031The way things work at the school (with parent involvement being limited to a few particular events each year), I don’t get to be there.  (Since not every parent would be able to come to celebrate their child’s birthday, no parents are allowed to come.  “It wouldn’t be fair.”  Which is a bummer for me — getting to help out at the boys’ schools was one of the parts of being a stay at home mom that I most looked forward to).  But, based on his stories, and on the pictures, he really enjoyed himself.  He got to blow out the candles, have cake, be sung to by his whole class, and open up a few gifts.  One, a stuffed dolphin, was a gift from his teachers, while a few others, containing puzzles, were from us and destined to remain at school, rather than come home with him.  (So he didn’t get to KEEP those, just OPEN them, which he wasn’t 100% on board with.)

643Generally, though he was so happy.  He was so excited that morning that it was his big day to celebrate at school, and he was so pleased when I picked him up.  As with the key chain his teacher made for him last year, he absolutely treasures his new dolphin.  He spent days afterwards cuddling with it and singing to it.  He was a very happy birthday boy, and he loved getting to celebrate at school.  Nothing really says, “I’m so big” like celebrating a birthday at school.  My little guy is getting to be so grown up.

Teaching My Monster to Read

We’ve read to the boys since they were tiny, since before they had any idea what we were doing, back when we felt silly to be doing it — we did it anyway.  Story time has been a part of our evening routine since before the boys could walk.  They love it, they look forward to it.  “Brush your teeth or we won’t have story time” has been an incredibly effective evening motivator.  But though they love to be read TO, and both boys have memorized, and love to recite, parts or all of some favorite books, we’d made almost no progress in getting them to actually read themselves.  B could read his name, Liam’s name, “red”, and “toy” before school started this year.  That was it.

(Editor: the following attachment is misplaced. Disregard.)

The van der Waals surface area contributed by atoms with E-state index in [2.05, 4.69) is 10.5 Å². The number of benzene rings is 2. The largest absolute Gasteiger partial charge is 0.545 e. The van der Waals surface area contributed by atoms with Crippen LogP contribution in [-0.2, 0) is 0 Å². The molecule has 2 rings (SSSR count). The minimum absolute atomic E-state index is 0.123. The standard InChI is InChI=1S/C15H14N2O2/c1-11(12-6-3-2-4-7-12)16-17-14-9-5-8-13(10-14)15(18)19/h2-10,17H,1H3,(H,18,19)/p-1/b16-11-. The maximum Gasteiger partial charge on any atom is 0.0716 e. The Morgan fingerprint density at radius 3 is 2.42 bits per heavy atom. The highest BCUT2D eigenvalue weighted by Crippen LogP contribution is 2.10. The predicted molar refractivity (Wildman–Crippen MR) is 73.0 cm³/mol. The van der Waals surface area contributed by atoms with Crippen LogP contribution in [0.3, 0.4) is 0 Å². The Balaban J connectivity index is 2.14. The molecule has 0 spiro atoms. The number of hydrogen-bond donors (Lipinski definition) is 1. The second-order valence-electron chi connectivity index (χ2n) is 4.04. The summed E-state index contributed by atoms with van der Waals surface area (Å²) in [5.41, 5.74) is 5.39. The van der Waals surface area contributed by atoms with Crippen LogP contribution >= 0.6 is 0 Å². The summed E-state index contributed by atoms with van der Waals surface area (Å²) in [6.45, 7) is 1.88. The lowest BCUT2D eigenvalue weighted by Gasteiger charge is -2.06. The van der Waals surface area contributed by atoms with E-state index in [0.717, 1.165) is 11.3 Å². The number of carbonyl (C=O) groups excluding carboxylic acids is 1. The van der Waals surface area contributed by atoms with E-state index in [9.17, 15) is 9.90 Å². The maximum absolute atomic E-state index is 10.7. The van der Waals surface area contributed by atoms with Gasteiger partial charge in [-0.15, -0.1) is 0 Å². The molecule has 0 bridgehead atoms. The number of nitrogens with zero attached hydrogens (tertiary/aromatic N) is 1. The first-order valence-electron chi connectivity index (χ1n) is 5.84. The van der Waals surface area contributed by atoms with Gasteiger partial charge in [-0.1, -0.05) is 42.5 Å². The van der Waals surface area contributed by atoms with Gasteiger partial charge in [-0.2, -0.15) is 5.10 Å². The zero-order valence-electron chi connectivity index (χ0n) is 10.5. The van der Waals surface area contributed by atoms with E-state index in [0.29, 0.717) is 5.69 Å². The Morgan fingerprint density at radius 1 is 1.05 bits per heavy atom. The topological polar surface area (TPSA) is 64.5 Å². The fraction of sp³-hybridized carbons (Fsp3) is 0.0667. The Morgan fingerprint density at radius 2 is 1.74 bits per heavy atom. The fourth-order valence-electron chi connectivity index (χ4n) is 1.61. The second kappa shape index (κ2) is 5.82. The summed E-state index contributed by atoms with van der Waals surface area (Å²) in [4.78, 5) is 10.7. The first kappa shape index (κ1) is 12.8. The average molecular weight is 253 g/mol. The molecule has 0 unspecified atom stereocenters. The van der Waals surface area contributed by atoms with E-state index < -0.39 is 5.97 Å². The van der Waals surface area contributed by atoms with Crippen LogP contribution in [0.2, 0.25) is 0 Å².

I was a little worried.  I know he’s only 6, and he’s been spending a lot of his mental energy over the past few years learning a new language (and probably teaching himself differential equations in his sleep), but still, I felt like maybe he ought to really be reading.  After all, reading IS fundamental.  All of the kids of my friends at home have learned to read in kindergarten (or earlier), and they don’t really do that here (the focus was on correct speech, rather than reading, which helped immensely with his conversational German, but not so much with reading English) so I was a bit concerned.  Plus, I had no idea how to get it to happen.

When B started school this year, among many other things, I was worried he’d be the only kid in his class not reading.  I shouldn’t have been.  Very nearly half the class had a similar reading level to B, so he was certainly not the only non-reader.  (Of course, there are also kids in his class who could read and write in more than one language — in more than one ALPHABET — so there was quite a spread of skill levels.)